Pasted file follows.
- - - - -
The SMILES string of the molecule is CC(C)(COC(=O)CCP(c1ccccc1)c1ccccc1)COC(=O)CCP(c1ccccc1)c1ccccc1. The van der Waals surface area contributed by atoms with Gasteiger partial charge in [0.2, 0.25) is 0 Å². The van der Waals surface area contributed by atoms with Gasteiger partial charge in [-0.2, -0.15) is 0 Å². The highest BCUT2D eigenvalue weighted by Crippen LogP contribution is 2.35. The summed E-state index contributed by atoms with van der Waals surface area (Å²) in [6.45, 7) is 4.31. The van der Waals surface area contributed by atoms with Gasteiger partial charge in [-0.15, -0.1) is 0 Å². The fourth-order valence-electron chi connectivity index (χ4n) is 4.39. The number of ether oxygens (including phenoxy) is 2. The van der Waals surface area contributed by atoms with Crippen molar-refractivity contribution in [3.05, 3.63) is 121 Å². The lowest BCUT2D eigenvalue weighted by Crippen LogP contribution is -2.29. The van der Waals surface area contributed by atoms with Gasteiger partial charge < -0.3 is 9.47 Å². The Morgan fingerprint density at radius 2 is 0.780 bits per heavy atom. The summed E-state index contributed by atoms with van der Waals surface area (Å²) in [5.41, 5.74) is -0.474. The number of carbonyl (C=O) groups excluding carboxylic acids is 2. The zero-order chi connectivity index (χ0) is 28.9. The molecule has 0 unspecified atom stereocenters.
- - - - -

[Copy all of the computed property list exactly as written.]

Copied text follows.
The SMILES string of the molecule is CC(C)(COC(=O)CCP(c1ccccc1)c1ccccc1)COC(=O)CCP(c1ccccc1)c1ccccc1. The van der Waals surface area contributed by atoms with Gasteiger partial charge in [0.2, 0.25) is 0 Å². The van der Waals surface area contributed by atoms with Gasteiger partial charge in [-0.2, -0.15) is 0 Å². The highest BCUT2D eigenvalue weighted by Crippen LogP contribution is 2.35. The summed E-state index contributed by atoms with van der Waals surface area (Å²) in [6.45, 7) is 4.31. The van der Waals surface area contributed by atoms with Gasteiger partial charge in [-0.15, -0.1) is 0 Å². The fourth-order valence-electron chi connectivity index (χ4n) is 4.39. The number of ether oxygens (including phenoxy) is 2. The van der Waals surface area contributed by atoms with Crippen molar-refractivity contribution in [3.05, 3.63) is 121 Å². The lowest BCUT2D eigenvalue weighted by Crippen LogP contribution is -2.29. The van der Waals surface area contributed by atoms with Gasteiger partial charge < -0.3 is 9.47 Å². The Morgan fingerprint density at radius 2 is 0.780 bits per heavy atom. The summed E-state index contributed by atoms with van der Waals surface area (Å²) in [5.41, 5.74) is -0.474. The number of carbonyl (C=O) groups excluding carboxylic acids is 2. The zero-order chi connectivity index (χ0) is 28.9. The molecule has 0 unspecified atom stereocenters.